The princes hunted down the Anabaptists by the thousands, but in doing so, only intensified the Anabaptists’ fanatical belief in the imminent coming of the Earthly Kingdom. Like revolutionaries, before and since, the Anabaptists were divided into pacifist and militant wings, and from the princes’ point of view, the worst feature of the persecutions was that they tended to kill off the peaceful Anabaptists and drive the movement more and more into the hands of those who wanted to take the Earthly Kingdom by blood and fire.
Munster in the sixteenth-century was that anomaly of the jerry-built Holy Roman Empire , a petty ecclesiastical state ruled by a bishop who was at the same time a prince. In the state of Munster the privileged clergy was everything, and there were many of them; the tiny prince-bishopric boasted four monasteries, seven convents, ten churches, and a cathedral, each with its vast bureaucracy. Throughout the principality, monks carried on a thriving commerce outside the jurisdiction of the guild.
Virtually all the clergy were exempt from taxation. Thus the real public burden was carried by a struggling merchant middle class, by artisans who bitterly resented the competition of the monks; who they charged, supported no families, paid no taxes, and did no military service. Add to this the Munster proletariat, who had three times times between 1498 and 1522 been forced to contribute a sizable donation to the Roman Curia when a new Bishop was elected. By 1534, to make matters worse, the prince-bishop was not even a true priest but a secular lord who had not taken the trouble to be ordained.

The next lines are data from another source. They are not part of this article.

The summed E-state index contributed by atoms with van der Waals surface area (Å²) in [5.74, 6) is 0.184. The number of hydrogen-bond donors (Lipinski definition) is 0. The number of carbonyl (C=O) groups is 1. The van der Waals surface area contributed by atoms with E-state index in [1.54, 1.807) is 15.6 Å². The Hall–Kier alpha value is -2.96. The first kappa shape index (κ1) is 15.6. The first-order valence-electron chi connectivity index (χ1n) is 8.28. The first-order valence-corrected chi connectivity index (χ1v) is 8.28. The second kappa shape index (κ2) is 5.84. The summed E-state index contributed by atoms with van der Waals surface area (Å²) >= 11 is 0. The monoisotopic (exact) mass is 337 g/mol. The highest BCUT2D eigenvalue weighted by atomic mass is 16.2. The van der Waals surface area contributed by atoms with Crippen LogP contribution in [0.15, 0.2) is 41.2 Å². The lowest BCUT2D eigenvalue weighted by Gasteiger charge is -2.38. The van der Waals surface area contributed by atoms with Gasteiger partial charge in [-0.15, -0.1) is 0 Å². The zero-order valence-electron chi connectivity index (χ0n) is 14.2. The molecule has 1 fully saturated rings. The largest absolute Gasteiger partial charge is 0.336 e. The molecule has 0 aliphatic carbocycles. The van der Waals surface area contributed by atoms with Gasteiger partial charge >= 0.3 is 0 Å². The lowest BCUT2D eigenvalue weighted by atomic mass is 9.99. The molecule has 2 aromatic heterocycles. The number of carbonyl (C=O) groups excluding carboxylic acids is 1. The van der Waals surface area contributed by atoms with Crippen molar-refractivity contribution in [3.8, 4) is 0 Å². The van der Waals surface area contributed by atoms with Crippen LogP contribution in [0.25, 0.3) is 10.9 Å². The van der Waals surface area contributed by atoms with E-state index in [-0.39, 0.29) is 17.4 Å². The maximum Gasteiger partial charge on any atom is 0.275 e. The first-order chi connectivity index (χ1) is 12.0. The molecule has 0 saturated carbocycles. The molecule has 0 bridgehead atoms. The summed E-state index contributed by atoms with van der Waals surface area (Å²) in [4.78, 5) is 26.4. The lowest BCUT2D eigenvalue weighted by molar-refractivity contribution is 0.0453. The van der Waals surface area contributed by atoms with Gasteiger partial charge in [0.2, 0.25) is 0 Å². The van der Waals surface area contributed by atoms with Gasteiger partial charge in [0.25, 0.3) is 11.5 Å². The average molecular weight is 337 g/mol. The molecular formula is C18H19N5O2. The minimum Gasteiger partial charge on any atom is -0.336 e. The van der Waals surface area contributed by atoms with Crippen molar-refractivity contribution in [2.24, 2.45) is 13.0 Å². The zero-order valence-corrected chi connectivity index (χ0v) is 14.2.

On Philipp I of Hesse:”Philipp far surpassed his contemporaries and also the reformers Martin Luther and Philipp Melanchthon; he represented a new era, they were still in the clutches of the Middle Ages. He maintained this position even during his imprisonment by Charles V after the unfortunate outcome of the Schmalkaldian War. In his opinion to Johann Friedrich the Middle of Saxony, on 7 March 1559, he says, “It is so, many Anabaptists have an unchristian evil sect, as was shown at Münster and elsewhere; but they are not alike. Some are simple, pious folk; they should be dealt with in moderation. Anabaptists who deal with the sword may rightly also be punished with the sword. But those who err in faith should be dealt with leniently, and shall be instructed in accord with the principle of love to one’s neighbor, and no effort shall be spared, also they shall be heard, and if they will not accept the truth and scatter error like a harmful seed among Christians, they shall be expelled and their preaching abolished. But to punish them with death, as happens in some countries, when they have done nothing more than err in faith and have not acted seditiously, cannot be reconciled with the Gospel. Other Christian teachers like Augustine and Chrysostom also violently opposed it.’ ”